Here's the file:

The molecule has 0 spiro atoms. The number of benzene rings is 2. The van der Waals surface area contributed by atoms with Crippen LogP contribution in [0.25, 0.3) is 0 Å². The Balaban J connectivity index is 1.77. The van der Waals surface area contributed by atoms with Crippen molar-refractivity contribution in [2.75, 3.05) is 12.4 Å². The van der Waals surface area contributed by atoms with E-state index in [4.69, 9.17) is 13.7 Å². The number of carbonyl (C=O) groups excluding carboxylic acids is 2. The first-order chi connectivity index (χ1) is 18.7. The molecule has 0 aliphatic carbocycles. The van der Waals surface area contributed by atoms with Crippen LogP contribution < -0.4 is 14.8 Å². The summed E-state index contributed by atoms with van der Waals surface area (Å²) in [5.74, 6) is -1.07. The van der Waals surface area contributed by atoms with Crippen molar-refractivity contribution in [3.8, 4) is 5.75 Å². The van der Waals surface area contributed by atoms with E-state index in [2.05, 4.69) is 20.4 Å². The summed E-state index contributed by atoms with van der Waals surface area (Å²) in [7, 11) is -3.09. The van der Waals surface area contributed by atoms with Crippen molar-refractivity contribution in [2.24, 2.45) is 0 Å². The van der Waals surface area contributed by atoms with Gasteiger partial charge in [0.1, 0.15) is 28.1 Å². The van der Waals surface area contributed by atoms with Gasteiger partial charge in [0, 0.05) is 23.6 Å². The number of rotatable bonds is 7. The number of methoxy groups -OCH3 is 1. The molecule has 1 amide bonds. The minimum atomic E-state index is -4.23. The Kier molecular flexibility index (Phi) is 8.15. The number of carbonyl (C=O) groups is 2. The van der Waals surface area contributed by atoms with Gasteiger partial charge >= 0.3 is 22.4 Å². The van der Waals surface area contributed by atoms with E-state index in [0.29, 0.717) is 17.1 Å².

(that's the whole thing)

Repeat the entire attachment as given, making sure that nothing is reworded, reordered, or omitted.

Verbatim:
The molecule has 0 spiro atoms. The number of benzene rings is 2. The van der Waals surface area contributed by atoms with Crippen LogP contribution in [0.25, 0.3) is 0 Å². The Balaban J connectivity index is 1.77. The van der Waals surface area contributed by atoms with Crippen molar-refractivity contribution in [2.75, 3.05) is 12.4 Å². The van der Waals surface area contributed by atoms with E-state index in [4.69, 9.17) is 13.7 Å². The number of carbonyl (C=O) groups excluding carboxylic acids is 2. The first-order chi connectivity index (χ1) is 18.7. The molecule has 0 aliphatic carbocycles. The van der Waals surface area contributed by atoms with Crippen LogP contribution < -0.4 is 14.8 Å². The summed E-state index contributed by atoms with van der Waals surface area (Å²) in [5.74, 6) is -1.07. The van der Waals surface area contributed by atoms with Crippen molar-refractivity contribution in [3.8, 4) is 5.75 Å². The van der Waals surface area contributed by atoms with E-state index in [2.05, 4.69) is 20.4 Å². The summed E-state index contributed by atoms with van der Waals surface area (Å²) in [7, 11) is -3.09. The van der Waals surface area contributed by atoms with Crippen molar-refractivity contribution in [2.24, 2.45) is 0 Å². The van der Waals surface area contributed by atoms with Gasteiger partial charge in [0.1, 0.15) is 28.1 Å². The van der Waals surface area contributed by atoms with Gasteiger partial charge in [0, 0.05) is 23.6 Å². The number of rotatable bonds is 7. The number of methoxy groups -OCH3 is 1. The molecule has 1 amide bonds. The minimum atomic E-state index is -4.23. The Kier molecular flexibility index (Phi) is 8.15. The number of carbonyl (C=O) groups is 2. The van der Waals surface area contributed by atoms with Gasteiger partial charge >= 0.3 is 22.4 Å². The van der Waals surface area contributed by atoms with E-state index in [0.29, 0.717) is 17.1 Å².